Wartime memories colour a heart-warming drama making its debut in South Shields tonight. BARBARA HODGSON speaks to its 87-year-old author
I CATCH up with Helen Russell in the run-up to the launch of her new wartime drama Keep Calm and Carry On – and life sounds hectic.
Busy preparing for tonight’s opening, the actress and author is looking forward to having her family around her at The Customs House to enjoy the result of three years’ effort in getting the play, her second, to the stage.
“I’m not grumbling!” she insists. “With all the cuts in the arts programme, to get something put on is a real bonus.”
She has reason to be grateful to the South Shields theatre and says her play simply wouldn’t have happened it wasn’t for its executive director, Ray Spencer.
Russell, best known to local audiences for her long-running role in Ed Waugh and Trevor Wood’s comedy success Dirty Dusting, staged her first play, comedy Off The Shelf, there in 2007.
This time she’s written a heartwarming drama set during the London Blitz, about a girl, Mary Robson, who dreams of going on stage and entertaining the troops but whose parents are against the idea.
It’s proved something of an emotional journey for Russell, a grandmother-of-five, as it echoes much of her own early life as a stage-struck Londoner, though she’s quick to point out it’s not based on her experiences.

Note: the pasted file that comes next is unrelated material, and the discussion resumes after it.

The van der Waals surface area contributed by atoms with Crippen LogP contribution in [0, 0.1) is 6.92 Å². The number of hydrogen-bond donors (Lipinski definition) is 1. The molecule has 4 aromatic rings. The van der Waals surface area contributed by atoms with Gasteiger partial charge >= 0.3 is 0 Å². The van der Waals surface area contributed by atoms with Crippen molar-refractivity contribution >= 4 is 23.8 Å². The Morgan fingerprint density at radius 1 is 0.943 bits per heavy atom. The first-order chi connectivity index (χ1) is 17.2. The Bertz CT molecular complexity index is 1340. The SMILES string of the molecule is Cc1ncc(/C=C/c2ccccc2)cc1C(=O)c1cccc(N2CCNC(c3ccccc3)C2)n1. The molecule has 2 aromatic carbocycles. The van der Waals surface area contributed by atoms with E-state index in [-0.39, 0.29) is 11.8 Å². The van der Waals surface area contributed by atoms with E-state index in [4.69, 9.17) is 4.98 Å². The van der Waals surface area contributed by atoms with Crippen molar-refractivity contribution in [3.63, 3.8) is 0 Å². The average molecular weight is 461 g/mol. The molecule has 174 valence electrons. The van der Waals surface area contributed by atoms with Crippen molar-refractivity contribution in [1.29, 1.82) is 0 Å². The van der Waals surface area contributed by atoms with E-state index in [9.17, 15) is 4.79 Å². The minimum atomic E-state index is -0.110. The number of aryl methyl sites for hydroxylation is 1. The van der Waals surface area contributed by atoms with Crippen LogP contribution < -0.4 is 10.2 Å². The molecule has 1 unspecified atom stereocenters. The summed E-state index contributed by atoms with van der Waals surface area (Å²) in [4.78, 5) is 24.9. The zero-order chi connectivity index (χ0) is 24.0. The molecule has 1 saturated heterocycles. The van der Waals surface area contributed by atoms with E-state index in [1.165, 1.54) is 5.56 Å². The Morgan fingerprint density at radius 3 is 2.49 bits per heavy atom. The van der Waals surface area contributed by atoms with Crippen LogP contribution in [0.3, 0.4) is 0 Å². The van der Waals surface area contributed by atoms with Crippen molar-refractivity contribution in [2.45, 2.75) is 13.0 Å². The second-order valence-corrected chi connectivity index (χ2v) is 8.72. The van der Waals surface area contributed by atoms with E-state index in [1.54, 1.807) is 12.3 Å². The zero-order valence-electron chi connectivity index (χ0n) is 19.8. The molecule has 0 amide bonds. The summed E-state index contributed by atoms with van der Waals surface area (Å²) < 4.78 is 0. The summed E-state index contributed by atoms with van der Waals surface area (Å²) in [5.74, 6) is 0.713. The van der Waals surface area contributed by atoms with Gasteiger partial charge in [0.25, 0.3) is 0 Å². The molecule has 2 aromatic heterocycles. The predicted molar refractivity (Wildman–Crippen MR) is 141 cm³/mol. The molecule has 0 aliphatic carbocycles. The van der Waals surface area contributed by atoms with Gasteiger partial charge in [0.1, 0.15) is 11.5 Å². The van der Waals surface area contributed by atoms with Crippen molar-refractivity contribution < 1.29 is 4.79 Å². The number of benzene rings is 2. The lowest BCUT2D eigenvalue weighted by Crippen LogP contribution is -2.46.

“It’s not my story. My parents were very supportive – but you’ve got to have conflict in drama haven’t you?” she laughs.
“In those days, you were considered a naughty girl if you wanted to go on stage.”
But for a youngster who would queue at stage doors for autographs from actors such as Sir Laurence Olivier, Ralph Richardson and John Mills, who was out performing from the age of eight, and who turned professional at the age of 14, nothing else would do.
At the time of the Blitz, Russell was already touring with ENSA (Entertainments National Service Association) in Scotland and Ireland.
It must, I suggest, have been an exciting time?
“You don’t compare your life to other people’s. You do what you do,” answers Russell. “We didn’t consider it exciting.”
But she now wishes she’d kept a diary of those years before she married and settled with her husband and daughter in Shields.
“Nowadays, people take photographs all the time, but we didn’t then. It was such a different world.”